IUVA Fact Sheet on UV Disinfection for COVID-19
The International Ultraviolet Association (IUVA) believes that UV disinfection technologies can play a role in a multiple barrier approach to reducing the transmission of the virus causing COVID-19, SARS-CoV-2, based on current disinfection data and empirical evidence. UV is a known disinfectant for air, water and surfaces that can help to mitigate the risk of acquiring an infection in contact with the COVID-19 virus when applied correctly. "The IUVA has assembled leading experts from around the world to develop guidance on the effective use of UV technology, as a disinfection measure, to help reduce the transmission of COVID-19 virus. Established in 1999, the IUVA is a nonprofit dedicated to the advancement of ultraviolet technologies to help address public health and environmental concerns," says Dr. Ron Hofmann, Professor at the University of Toronto, and President of the IUVA.
It must be noted that “UVC”, “UV disinfection” and “UV” as used here and in the scientific, medical and technical literature, specifically and importantly refers to UVC light energy (200-280nm light) in the germicidal range which is not the same as the UVA and UVB used in tanning beds or sunlight exposure.
Facts on UV and COVID-19
Can UVC help prevent COVID-19 transmission by reducing contamination?
Based on existing evidence, we believe so. Here’s why:
UVC light has been used extensively for more than 40 years in disinfecting drinking water, waste water, air, pharmaceutical products, and surfaces against a whole suite of human pathogens (Fluence UV Dose Required review IUVA). All bacteria and viruses tested to date (many hundreds over the years, including other coronaviruses) respond to UV disinfection. Some organisms are more susceptible to UVC disinfection than others, but all tested so far do respond at the appropriate doses.
Are UVC disinfection devices safe?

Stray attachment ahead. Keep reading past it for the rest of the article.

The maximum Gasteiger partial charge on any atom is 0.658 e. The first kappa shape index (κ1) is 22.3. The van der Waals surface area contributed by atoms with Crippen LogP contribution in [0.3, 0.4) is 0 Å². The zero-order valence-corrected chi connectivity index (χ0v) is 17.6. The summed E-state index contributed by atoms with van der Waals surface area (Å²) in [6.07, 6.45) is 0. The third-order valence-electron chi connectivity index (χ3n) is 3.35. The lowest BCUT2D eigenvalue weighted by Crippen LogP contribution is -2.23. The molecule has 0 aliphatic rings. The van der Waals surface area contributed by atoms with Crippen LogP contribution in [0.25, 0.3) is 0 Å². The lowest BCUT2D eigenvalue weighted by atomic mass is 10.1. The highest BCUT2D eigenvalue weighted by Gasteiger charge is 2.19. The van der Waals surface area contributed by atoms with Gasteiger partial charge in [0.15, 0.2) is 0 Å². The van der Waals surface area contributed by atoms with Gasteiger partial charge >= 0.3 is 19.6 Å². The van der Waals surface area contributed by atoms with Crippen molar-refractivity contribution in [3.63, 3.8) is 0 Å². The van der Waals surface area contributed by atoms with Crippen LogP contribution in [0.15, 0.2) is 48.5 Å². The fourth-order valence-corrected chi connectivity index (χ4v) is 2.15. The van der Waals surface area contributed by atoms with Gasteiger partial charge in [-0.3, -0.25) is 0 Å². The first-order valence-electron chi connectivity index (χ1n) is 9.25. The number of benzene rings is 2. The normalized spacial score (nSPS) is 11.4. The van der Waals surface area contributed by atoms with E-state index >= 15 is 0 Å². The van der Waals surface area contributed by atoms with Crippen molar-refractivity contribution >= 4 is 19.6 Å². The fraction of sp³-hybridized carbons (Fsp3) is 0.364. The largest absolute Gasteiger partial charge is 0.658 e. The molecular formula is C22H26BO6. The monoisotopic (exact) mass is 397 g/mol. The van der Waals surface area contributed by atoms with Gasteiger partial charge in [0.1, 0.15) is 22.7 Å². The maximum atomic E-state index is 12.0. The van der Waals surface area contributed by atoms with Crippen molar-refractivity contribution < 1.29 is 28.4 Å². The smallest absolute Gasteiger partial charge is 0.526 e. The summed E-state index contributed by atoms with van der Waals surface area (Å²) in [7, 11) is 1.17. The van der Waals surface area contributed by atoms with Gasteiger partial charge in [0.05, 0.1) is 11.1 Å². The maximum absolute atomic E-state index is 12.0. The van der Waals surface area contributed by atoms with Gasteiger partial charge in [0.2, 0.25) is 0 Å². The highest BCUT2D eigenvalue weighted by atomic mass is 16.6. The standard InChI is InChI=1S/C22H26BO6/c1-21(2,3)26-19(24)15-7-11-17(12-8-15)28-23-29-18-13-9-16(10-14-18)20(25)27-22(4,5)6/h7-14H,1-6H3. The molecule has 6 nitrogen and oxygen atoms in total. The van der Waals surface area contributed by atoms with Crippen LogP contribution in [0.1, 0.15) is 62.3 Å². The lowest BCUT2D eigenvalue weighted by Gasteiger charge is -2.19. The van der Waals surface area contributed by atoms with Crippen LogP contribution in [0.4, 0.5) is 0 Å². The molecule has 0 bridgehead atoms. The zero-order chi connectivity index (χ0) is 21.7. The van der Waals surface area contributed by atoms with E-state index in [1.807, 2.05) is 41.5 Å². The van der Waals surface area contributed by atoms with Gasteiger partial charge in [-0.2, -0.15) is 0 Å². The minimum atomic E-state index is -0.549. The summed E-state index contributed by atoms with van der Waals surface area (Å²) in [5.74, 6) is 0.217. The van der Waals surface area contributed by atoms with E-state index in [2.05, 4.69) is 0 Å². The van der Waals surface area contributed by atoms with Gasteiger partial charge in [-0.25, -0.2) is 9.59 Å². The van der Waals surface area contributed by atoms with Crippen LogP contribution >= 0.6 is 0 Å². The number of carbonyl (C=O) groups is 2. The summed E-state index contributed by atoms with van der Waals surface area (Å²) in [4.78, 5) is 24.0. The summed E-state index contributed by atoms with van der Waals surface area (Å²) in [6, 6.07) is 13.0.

Like any disinfection system, UVC devices must be used properly to be safe.) They all produce varying amounts of UVC light in wavelengths of 200nm-280nm. This UVC light is much “stronger” than normal sunlight, and can cause a severe sunburn-like reaction to your skin. The target tissue in the eye would be the cornea (rather than the retina). The effect on the cornea is called photokeratitis, which is also known as welder’s flash or snow-blindness, is like a sunburn of the eye. It’s unlikely that any of the UVC light would penetrate through the cornea and then lens to reach the retina because of the short wavelength (i.e. high frequency).
Some devices also produce ozone as part of their cycle, others produce light and heat like an arc welder, others move during their cycles. Hence, general machine-human safety needs to be considered with all disinfection devices, and these considerations should be addressed in the operations manual, in the user training, and appropriate safety compliance.
Are there performance standards and UVC validation protocols for UV disinfection devices?
Given the wide array of UVC devices marketed for disinfection of air, water and solid surfaces, the lack of uniform performance standards and the highly variable degree of research, development and validation testing that is performed on different devices, the IUVA urges consumers to exercise caution when selecting equipment and look for evidence of third party testing as well as certification of device materials and electrical components by well-known organizations such as NSF, UL, CSA, DVGW-OVGW or other international requirements as applicable.